2017 Host Family - The Becky Sann Family
Becky Sann’s 2016 journey
Becky entered this world on May 24th, 1979. She was one of the first babies to be born at Aspirus (Wausau) hospital. At only 6# 5 oz she was small but powerful. As she grew she entertained us with her beautiful smile. At 9 ½ months old she suffered a spontaneous stroke and spent the next 6 weeks in the hospital. She returned home in a “pre-infantile” status, blind and unable to hold her head up or suck on a bottle. We were told not to expect anything.
Becky surprised us through the years as she grew to love the life she had. She regained her sight. Her older sister, Andrea, helped by reading to Becky, getting on the floor to be eye to eye and part of Becky’s world. By 3 years old she was able to sit and got her first wheelchair. At 4 years old her younger sister Michelle came along to keep her company. Through special education and physical therapy Becky learned to speak and even took some steps with a walker. Becky developed a sense of humor, responding to teasing. Music became very important to her. She couldn’t remember what she had for lunch but she knew every word of her favorite songs.
In January 2016 at 36 years old, Becky was diagnosed with Breast Cancer. She lived in an apartment with her roommate Jennifer and 24/day care. She had sisters in the area but her Mom lived 200 miles away. It was quickly determined that the cancer was advanced and inoperable. Her care was going to be complicated and difficult to manage in her home setting. Removing Becky from her familiar settings where she was surrounded by the caregivers she knew and her friends would have been very upsetting so Hospice worked with Becky’s Mom who is a nurse to keep Becky in her home as long as possible. Becky’s Mom got an apartment in Wausau and together, she and hospice evaluated and implemented care plans that changed frequently to keep Becky comfortable and happy. The team that worked with Becky included a physician, nurse, social worker, massage and music therapy. When the time came that Becky could no longer to managed at home, hospice arranged for Becky to be cared for at the hospital and then at Hospice House for the last two months of her life. Because Becky was not in a situation of being able to pay for the care she needed, funds from community grants were used to allow her to be in a comfortable environment where family could stay with her rather than being placed in a nursing home. Becky’s end of life was treated with respect and compassion not only for her but also for her entire family. Her caregivers, friends, sisters, Mom, Stepfather and extended family were able to able to spend quality time with Becky, guided by the professional and compassionate staff of Hospice. The family said, “Our family will forever be grateful. The situation would have been very different without hospice. Please support hospice so they can continue the important work they do by joining the hospice Run/Walk fundraiser May 13th”.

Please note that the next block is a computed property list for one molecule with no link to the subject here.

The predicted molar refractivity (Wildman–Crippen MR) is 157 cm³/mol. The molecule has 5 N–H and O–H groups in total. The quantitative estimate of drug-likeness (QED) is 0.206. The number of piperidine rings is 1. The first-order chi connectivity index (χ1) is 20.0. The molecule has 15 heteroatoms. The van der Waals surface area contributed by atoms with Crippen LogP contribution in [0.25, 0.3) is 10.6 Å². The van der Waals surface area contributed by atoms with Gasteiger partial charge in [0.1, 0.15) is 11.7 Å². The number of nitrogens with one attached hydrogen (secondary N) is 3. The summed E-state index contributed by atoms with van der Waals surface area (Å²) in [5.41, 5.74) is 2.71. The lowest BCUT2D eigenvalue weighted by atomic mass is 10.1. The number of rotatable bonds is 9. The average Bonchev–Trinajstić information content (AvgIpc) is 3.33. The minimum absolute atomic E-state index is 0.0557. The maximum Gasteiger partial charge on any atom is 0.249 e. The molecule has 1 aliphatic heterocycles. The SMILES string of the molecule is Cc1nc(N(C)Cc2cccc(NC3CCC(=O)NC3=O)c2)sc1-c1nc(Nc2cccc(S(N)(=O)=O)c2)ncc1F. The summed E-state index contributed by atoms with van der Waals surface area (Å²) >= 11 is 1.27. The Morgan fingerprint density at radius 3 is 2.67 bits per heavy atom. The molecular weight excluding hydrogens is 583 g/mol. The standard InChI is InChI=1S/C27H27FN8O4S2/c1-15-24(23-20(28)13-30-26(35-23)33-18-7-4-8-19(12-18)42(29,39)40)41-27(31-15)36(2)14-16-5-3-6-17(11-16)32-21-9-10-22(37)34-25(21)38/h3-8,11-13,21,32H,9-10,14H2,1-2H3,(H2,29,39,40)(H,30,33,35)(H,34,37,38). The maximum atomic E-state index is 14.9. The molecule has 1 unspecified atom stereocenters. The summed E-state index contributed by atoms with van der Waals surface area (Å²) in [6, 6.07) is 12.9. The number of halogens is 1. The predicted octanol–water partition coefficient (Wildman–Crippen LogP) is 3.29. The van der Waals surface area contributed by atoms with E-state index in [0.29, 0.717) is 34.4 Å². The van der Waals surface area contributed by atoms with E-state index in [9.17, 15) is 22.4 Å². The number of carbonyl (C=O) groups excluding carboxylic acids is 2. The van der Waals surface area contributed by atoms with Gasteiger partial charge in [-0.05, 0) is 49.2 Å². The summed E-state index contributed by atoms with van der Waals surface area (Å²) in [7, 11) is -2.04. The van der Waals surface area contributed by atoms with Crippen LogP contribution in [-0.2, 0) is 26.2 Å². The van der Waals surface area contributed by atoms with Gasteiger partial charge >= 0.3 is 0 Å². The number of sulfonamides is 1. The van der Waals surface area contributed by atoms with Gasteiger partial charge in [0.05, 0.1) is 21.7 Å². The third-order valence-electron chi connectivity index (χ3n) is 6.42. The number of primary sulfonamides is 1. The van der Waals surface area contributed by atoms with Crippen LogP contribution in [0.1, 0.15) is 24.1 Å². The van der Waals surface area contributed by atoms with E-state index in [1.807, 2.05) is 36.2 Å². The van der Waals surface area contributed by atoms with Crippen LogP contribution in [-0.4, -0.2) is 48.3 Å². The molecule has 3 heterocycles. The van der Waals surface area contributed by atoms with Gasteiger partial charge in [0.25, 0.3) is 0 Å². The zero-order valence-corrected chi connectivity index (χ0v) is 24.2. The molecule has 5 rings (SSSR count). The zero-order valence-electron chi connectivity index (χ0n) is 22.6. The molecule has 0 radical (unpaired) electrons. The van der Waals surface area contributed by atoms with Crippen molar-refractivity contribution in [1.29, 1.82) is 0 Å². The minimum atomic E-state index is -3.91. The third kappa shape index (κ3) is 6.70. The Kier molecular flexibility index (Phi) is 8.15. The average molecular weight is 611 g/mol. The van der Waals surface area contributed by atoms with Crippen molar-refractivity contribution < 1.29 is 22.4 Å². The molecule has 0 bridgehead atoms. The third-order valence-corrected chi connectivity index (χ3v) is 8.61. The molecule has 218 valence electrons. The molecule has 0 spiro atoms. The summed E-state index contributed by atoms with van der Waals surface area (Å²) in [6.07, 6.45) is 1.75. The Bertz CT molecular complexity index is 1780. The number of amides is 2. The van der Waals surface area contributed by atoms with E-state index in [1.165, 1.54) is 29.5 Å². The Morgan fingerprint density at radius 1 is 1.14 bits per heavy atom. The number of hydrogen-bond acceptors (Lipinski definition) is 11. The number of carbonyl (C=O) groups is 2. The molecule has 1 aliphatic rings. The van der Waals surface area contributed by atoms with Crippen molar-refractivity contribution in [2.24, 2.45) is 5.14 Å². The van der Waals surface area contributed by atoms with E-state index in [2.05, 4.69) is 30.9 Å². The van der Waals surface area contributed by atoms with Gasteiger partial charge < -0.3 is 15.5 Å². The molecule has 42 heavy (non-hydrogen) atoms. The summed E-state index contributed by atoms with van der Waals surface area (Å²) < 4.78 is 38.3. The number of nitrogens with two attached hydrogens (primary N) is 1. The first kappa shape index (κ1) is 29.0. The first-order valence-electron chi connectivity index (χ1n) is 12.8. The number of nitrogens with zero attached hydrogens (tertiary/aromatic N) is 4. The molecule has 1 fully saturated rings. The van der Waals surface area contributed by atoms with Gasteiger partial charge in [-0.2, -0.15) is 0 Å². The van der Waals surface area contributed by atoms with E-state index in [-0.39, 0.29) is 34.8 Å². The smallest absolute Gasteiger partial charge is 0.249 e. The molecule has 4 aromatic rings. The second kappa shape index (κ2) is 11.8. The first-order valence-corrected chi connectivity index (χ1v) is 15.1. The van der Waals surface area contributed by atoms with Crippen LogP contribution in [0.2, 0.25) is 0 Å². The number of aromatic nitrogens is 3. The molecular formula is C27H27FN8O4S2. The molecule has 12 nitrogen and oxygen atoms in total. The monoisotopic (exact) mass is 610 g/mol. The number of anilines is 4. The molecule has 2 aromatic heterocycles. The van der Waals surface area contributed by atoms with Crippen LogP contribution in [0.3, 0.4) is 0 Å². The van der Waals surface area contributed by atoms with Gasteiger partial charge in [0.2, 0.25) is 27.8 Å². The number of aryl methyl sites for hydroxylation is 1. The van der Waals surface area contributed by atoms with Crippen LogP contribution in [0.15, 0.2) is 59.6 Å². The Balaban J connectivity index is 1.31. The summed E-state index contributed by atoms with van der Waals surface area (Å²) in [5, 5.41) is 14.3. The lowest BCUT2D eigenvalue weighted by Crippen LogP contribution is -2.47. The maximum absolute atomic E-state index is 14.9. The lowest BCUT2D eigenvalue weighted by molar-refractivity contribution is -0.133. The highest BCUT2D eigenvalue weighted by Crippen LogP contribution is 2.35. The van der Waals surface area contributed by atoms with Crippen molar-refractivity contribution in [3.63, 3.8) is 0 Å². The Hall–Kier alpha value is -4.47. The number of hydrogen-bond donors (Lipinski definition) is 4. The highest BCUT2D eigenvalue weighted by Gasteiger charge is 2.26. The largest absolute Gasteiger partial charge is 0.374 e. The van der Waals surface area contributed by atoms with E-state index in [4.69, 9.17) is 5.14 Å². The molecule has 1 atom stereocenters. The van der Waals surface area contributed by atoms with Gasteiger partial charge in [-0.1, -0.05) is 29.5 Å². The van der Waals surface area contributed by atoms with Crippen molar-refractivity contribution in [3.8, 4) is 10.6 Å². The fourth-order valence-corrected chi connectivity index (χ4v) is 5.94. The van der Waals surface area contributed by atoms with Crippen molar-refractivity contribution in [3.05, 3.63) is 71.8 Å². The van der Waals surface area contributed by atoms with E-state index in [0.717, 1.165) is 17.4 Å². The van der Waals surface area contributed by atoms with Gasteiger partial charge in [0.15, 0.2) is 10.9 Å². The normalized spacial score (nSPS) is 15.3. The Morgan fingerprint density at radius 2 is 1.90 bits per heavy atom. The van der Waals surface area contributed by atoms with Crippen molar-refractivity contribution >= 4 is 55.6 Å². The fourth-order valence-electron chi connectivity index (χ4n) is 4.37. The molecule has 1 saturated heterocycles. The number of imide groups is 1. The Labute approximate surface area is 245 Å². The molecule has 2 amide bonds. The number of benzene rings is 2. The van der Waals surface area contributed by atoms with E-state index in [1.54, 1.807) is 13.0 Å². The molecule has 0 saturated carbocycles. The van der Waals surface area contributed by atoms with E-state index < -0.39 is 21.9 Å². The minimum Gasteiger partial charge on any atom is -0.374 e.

Mark & Kerry Fehrman
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